The Hamilton Island & Sydney package includes everything you’ll need to enjoy an Australian vacation. The itinerary features round-trip flights on Virgin Australia from Los Angeles, ground transportation to and from the airport and five nights stay in both Sydney and on Hamilton Island itself. It also includes snorkeling excursions on the Great Barrier Reef; a visit to the world famous Whitehaven Beach; access to windsurfing, catamarans and paddle skis; and much more. The package is priced at $3646, which represents a 38% savings, and must be taken between April 1st and September 15th of this year.
Having visited the GBR myself a few years back I can attest to how beautiful a destination it truly is. The Whitsunday Islands, of which Hamilton Island is a part, is amongst the most stunning places I’ve ever been and I completely understand why it was named as the top “dream destination” on the LivingSocial survey. Other places that earned a place on that list include the Pyramids of Giza in Egypt, the Grand Canyon in Arizona and the Great Wall of China. No word yet if any of those places are offering discounts on travel as well.
Surprisingly, this part of the famous wall isn’t in China, but rather Mongolia. The Great Wall is actually comprised of several walls built in various centuries by several different rulers starting in the fifth century B.C., or perhaps earlier.
When Great Wall expert William Lindesay spotted what looked like a wall cutting across a remote part of the Gobi Desert in Mongolia’s southernmost region, he headed out with a team to follow along 60 miles of it. This photo, courtesy Alec East, shows the kind of terrain these modern-day adventurers had to deal with.
The wall varies in construction depending on the terrain and resources. In some parts it’s made of local volcanic basalt, while in others it’s a simple berm of sand and shrub cuttings. Lindesey believes this new portion of the wall is part of the so-called Wall of Genghis Khan, which, despite the name, is not considered a project by the famous conqueror but actually the Han Dynasty of China in 115 B.C.
Lindesay says this is the first time part of China’s defenses has been found outside of the modern boundaries of China. A journalist for the New York Times may have discovered a portion of the same wall in Russia in 2001.
The Great Wall of China isn’t just for visiting and photographing–it’s for dancing. Today’s Video of The Day showcases YouTube user WHZGUDZ busting moves on the Great Wall of China, literally. The song, “Russian Lullaby” by Butch Clancy, certainly adds to the overall effect of this video, but it’s captivating even with the sound turned off. The striking juxtaposition in this video is what caught my eye. A stylish, young, male dancer brings life into what looks to be a silent and still day in China, ridden with low-laying fog. This video showcases the landscape surrounding one of the world’s greatest tourist attractions while displaying a performance that puts things in perspective a bit.
The Great Wall of China is over 2,000 years old. Many people from across the globe have visited this spot, all hailing from varying cultures, which include, among other things, varying styles of dress and dance. This dancer featured in the video is not, I am sure, the first person to dance on the Great Wall, nor will he be the last. He is one of many and that, in itself, is a testament to the beauty of the Great Wall, standing strong as styles and people alike come and go.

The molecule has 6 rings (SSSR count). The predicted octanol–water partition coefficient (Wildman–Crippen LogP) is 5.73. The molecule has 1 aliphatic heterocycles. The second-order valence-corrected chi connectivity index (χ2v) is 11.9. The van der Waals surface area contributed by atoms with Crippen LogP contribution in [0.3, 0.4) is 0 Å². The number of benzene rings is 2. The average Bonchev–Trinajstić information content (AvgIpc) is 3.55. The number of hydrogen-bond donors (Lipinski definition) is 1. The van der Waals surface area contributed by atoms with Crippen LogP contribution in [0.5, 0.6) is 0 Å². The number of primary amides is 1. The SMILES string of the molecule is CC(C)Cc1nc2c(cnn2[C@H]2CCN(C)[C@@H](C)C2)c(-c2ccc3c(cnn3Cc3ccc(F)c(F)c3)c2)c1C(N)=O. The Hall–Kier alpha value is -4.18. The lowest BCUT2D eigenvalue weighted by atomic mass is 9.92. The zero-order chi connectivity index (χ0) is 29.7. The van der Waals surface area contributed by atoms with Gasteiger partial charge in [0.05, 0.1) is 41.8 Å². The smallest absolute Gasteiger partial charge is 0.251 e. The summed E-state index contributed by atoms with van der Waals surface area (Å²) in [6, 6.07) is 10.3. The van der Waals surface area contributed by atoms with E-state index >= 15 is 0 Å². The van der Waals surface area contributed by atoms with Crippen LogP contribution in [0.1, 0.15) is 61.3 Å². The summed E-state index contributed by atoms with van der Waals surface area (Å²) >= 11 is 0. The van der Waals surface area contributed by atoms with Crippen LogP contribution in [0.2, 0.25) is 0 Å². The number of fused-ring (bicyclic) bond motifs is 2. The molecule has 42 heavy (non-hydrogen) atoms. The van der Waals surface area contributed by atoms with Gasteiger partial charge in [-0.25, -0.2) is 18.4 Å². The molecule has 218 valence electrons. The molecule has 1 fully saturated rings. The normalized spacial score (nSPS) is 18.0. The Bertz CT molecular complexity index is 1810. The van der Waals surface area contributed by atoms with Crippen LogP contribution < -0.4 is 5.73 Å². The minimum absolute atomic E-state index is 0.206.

Several portions of the wall are actually double, triple, or quadruple walls running closely parallel to one another. This was a common feature in many ancient fortifications because it made the position harder to take. Often the troops would be garrisoned between the walls for protection against surprise attacks from the rear. The land between the walls also offered a protected area for flocks and farmland to provision the troops.
The Chinese team found that the main wall was larger than the others. The investigation continues.
Several walls were originally built starting in the 5th century BC or perhaps earlier. Under the Emperor Qin Shi Huang in c.220 BC, the earlier scattered walls were linked together to make a continuous fortification to protect China from nomadic tribes to the north. The Great Wall was lengthened, added to, and rebuilt several times in later centuries. During the Ming Dynasty (1368–1644) there was a major expansion during which 5,650 km (3,511 miles) of wall were built. A recent survey found the entire wall, with all of its branches, runs for 8,852 km (5,500 miles). This figure will have to be reassessed now that parallel walls have been found.
The Wanderfly researchers teamed up with Whim Quarterly to unearth these new places and the best activities to do. The new destinations were chosen for their interactive experiences to give travelers the most authentic experience. “We challenge any traveler to find even a single destination that can compare to these unearthed gems,” says Wanderfly co-founder Christy Liu. “Paris? London? Cleveland? With respect to the Rock and Roll Hall of Fame, they all pale in comparison to such places as ObeCity, Funkytown, and Your Mom’s House.”
For more on these exciting new discoveries, visit Wanderfly.com and click the crazy kitten on the home page and then Get Going. But hurry, some of these destinations may only be available on April 1st.